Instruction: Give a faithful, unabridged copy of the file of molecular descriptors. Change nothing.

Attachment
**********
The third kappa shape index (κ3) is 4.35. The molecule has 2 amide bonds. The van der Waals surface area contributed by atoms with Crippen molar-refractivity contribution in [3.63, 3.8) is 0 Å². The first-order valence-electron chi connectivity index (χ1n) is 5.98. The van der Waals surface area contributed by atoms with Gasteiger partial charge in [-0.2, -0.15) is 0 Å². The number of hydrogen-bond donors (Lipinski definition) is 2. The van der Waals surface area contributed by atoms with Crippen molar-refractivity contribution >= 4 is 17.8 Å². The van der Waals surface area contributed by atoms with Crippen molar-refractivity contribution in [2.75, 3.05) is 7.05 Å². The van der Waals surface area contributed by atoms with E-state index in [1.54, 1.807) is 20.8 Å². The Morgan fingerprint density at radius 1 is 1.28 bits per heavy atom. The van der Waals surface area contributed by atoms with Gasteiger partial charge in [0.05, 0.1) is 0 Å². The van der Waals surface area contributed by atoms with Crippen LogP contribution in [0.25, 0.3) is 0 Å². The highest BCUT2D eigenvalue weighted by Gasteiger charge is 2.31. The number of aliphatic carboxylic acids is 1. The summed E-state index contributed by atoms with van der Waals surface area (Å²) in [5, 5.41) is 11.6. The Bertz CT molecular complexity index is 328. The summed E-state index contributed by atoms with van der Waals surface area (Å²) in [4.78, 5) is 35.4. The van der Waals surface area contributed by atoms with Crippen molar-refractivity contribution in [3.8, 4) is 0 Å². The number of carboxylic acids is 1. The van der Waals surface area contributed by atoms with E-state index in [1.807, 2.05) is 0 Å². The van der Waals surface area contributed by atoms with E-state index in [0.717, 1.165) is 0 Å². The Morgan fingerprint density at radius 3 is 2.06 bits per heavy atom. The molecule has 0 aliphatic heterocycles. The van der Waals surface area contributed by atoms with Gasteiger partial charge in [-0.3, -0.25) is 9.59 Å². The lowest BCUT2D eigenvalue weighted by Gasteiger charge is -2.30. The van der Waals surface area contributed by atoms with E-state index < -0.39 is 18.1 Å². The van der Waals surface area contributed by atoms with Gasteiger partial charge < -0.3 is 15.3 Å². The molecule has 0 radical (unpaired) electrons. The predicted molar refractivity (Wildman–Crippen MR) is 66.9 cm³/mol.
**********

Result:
The third kappa shape index (κ3) is 4.35. The molecule has 2 amide bonds. The van der Waals surface area contributed by atoms with Crippen molar-refractivity contribution in [3.63, 3.8) is 0 Å². The first-order valence-electron chi connectivity index (χ1n) is 5.98. The van der Waals surface area contributed by atoms with Gasteiger partial charge in [-0.2, -0.15) is 0 Å². The number of hydrogen-bond donors (Lipinski definition) is 2. The van der Waals surface area contributed by atoms with Crippen molar-refractivity contribution >= 4 is 17.8 Å². The van der Waals surface area contributed by atoms with Crippen molar-refractivity contribution in [2.75, 3.05) is 7.05 Å². The van der Waals surface area contributed by atoms with E-state index in [1.54, 1.807) is 20.8 Å². The Morgan fingerprint density at radius 1 is 1.28 bits per heavy atom. The van der Waals surface area contributed by atoms with Gasteiger partial charge in [0.05, 0.1) is 0 Å². The van der Waals surface area contributed by atoms with Crippen LogP contribution in [0.25, 0.3) is 0 Å². The highest BCUT2D eigenvalue weighted by Gasteiger charge is 2.31. The number of aliphatic carboxylic acids is 1. The summed E-state index contributed by atoms with van der Waals surface area (Å²) in [5, 5.41) is 11.6. The Bertz CT molecular complexity index is 328. The summed E-state index contributed by atoms with van der Waals surface area (Å²) in [4.78, 5) is 35.4. The van der Waals surface area contributed by atoms with Crippen molar-refractivity contribution in [3.8, 4) is 0 Å². The number of carboxylic acids is 1. The van der Waals surface area contributed by atoms with E-state index in [1.807, 2.05) is 0 Å². The van der Waals surface area contributed by atoms with E-state index in [0.717, 1.165) is 0 Å². The Morgan fingerprint density at radius 3 is 2.06 bits per heavy atom. The molecule has 0 aliphatic heterocycles. The van der Waals surface area contributed by atoms with Gasteiger partial charge in [-0.3, -0.25) is 9.59 Å². The lowest BCUT2D eigenvalue weighted by Gasteiger charge is -2.30. The van der Waals surface area contributed by atoms with E-state index < -0.39 is 18.1 Å². The van der Waals surface area contributed by atoms with Gasteiger partial charge < -0.3 is 15.3 Å². The molecule has 0 radical (unpaired) electrons. The predicted molar refractivity (Wildman–Crippen MR) is 66.9 cm³/mol.